Chapman announced she was leaving Weinstein on October 10 — the same day Farrow’s story broke.
WATCH: Harvey Weinstein Hired Intelligence Agencies to Spy on Accusers Including Rose McGowan: Report
Antony Bourdain ‘prayed’ for Farrow to have the strength to run his story on Weinstein
In the weeks leading up to Farrow’s story being published, the journalist and his editor had a very vocal supporter — beloved late chef Anthony Bourdain.
Farrow writes that Bourdain was supportive of girlfriend Asia Argento from the start, telling her to “keep going, that it was worth it, that it would make a difference.” Argento ultimately went on the record in Farrow’s story, accusing Weinstein of sexual assault.
And when it seemed like Weinstein was closing in on stopping him, Farrow says Bourdain followed up with another encouraging note for him and New Yorker editor David Remnick.
“I am not a religious man,” Bourdain wrote, according to Farrow, “But I pray you have the strength to run this story.”
Meryl Streep gasped when she heard Weinstein allegations — and Farrow believes she never knew
While trying to find more leads in his investigation, Farrow reached out to three-time Oscar winner Meryl Streep, who had often worked with Weinstein. But when Farrow brought up that he was looking to talk to her about the mogul, Streep gasped in shock.
“But he supports such good causes,” Streep replied, according to Farrow. The journalist writes Streep knew Weinstein “to be a bully in the edit room. But that was it.”
Later, when Farrow recounted the story to his boyfriend Jon Lovett, the journalist said he believed Streep didn’t know about the allegations of Weinstein’s sexual abuse towards other women.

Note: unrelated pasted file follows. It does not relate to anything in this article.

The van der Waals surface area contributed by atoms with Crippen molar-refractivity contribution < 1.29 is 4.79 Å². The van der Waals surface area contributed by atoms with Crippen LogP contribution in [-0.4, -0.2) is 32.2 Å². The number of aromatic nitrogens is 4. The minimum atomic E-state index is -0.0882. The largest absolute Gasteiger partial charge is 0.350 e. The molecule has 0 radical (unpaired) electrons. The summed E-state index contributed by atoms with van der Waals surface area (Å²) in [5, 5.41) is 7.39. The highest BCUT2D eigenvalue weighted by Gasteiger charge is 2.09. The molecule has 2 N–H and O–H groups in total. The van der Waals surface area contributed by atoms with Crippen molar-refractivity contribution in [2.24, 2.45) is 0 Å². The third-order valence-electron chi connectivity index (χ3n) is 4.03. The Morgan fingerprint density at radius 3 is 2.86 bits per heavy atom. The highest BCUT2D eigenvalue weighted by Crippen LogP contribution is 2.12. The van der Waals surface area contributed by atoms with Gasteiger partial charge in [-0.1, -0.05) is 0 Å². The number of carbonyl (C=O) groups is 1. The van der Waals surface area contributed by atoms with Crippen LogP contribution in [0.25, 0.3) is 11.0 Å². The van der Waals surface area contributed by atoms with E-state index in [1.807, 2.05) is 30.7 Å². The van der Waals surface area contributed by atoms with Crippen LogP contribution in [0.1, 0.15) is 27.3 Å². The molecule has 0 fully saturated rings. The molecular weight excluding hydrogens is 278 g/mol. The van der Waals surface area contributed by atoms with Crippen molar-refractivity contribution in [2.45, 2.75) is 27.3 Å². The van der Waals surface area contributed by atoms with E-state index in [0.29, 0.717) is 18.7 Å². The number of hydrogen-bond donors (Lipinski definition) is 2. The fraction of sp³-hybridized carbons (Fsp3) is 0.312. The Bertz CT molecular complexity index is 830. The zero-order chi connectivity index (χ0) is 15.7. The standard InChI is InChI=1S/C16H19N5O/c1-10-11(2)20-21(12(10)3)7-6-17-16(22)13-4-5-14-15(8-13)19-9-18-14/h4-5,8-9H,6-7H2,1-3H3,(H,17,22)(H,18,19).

Streep went on to garner criticism for working so closely with Weinstein, and released a statement assuring she wasn’t aware.
“I didn’t know about these other offenses: I did not know about his financial settlements with actresses and colleagues; I did not know about his having meetings in his hotel room, his bathroom, or other inappropriate, coercive acts,” she said in the statement. “And If everybody knew, I don’t believe that all the investigative reporters in the entertainment and the hard news media would have neglected for decades to write about it.”
Rose McGowan grew close with a special operative Weinstein secretly hired
Farrow writes in length about the spies Weinstein allegedly hired to follow him and the women Weinstein wanted to silence. One of the investigators, Farrow claims, posed as a women’s rights advocate and secretly recorded at least four meetings with McGowan, who accused Weinstein of rape.
The woman was a former officer in the Israeli Defense Forces who was recruited by Black Cube, the special ops agency Farrow claims Weinstein employed. The woman went by the name Diana Filip when she grew close with McGowan, and Farrow writes that she even sent her an encouraging note the day his New Yorker story broke.
But the woman’s real name, Farrow writes, is Stella Pechanac, and McGowan felt betrayed when she found out her close friend was apparently a Weinstein-hired spy.
“It was like the movie Gaslight,” McGowan told Farrow. “Everyone lied to me all the time. I’ve lived inside a mirrored fun house.”